Board member Janine Fabick said, “… When you look at this, Pat, the highest amount you have on here, it’s a possibility of a 75-cent tax increase, that doesn’t even get us back to all the cuts we made from last year and this year.

“We made $7 million (in cuts). I mean that doesn’t even get us back to everything we cut, much less give us anything to go forward with as far any kind of compensation with teachers, moving forward … We’re falling far behind. I mean it’s definitely something we have to address.”

Lanane outlined why he believes it is critical to keep teachers’ salaries competitive.

“… A teacher is the single most important educational tool we have. Everything else pales in comparison. You cannot have a great education without a great teacher,” he said. “And one of the things we’ve started to see is some of our great teachers, when they look at salaries $4,000, $5,000, $6,000 more at the same step and they’re only driving three miles down Lindbergh, well they’re going to look at their own families and say: Well, I love Lindbergh, but I’ve got to do what’s right for myself and for my family.

“So losing great teachers, we cannot overestimate how important that is. It will change the face of education in this school district and if the face of education in this school district changes, the face of this community changes,” Lanane said.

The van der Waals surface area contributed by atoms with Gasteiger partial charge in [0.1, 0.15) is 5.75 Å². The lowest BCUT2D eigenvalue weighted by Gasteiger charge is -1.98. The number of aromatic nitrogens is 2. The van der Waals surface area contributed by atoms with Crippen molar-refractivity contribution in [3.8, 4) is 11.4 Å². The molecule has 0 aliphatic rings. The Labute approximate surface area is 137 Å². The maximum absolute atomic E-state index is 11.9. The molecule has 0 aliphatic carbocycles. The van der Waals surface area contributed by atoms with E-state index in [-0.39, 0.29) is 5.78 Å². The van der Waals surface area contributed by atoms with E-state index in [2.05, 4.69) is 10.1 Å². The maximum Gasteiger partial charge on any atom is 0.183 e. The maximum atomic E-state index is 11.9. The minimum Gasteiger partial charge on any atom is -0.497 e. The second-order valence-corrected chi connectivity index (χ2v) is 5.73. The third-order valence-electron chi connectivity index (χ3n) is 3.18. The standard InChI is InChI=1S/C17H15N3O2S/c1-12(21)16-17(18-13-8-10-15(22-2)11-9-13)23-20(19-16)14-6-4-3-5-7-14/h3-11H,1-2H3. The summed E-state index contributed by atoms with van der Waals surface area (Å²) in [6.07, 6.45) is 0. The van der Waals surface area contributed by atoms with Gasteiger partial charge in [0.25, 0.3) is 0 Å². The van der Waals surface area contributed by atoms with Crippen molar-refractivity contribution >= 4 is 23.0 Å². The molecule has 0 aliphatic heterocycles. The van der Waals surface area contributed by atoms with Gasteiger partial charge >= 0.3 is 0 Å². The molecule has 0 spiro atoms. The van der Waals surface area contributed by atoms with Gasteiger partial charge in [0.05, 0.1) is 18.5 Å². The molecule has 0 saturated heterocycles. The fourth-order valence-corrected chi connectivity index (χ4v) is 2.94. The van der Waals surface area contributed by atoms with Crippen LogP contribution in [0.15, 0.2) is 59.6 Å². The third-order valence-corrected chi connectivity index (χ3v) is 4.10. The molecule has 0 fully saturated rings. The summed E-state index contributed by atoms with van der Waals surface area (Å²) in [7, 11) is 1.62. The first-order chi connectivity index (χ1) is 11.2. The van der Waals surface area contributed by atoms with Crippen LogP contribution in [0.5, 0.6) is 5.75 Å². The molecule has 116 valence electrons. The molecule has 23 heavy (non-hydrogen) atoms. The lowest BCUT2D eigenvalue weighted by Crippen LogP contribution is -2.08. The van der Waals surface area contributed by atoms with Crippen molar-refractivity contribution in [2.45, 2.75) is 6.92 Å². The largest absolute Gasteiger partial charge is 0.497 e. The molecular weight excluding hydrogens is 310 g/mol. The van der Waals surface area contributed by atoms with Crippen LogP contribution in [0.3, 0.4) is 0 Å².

Citing a 75-cent tax rate increase, Fey later said, “… Mrs. Fabick just told you that’s not even going to get you back to where you’re supposed to be. So I just want everybody to understand that when and if we go for a tax levy, we’re really going to have to put some thought and some sense into what’s a realistic number? … We have to be realistic and when we do go out, we’re going to have to shoot a good number that we can live with.”

After further discussion, board members agreed by consensus to vote June 8 on whether to place a tax-rate increase on the November ballot with the potential amount to be discussed at that meeting.

“… Everything that Pat (Lanane) has laid out this evening, everything that we saw this evening, I as a board member can’t see it fit to sit on our hands and I think the time to move is now,” Fey said.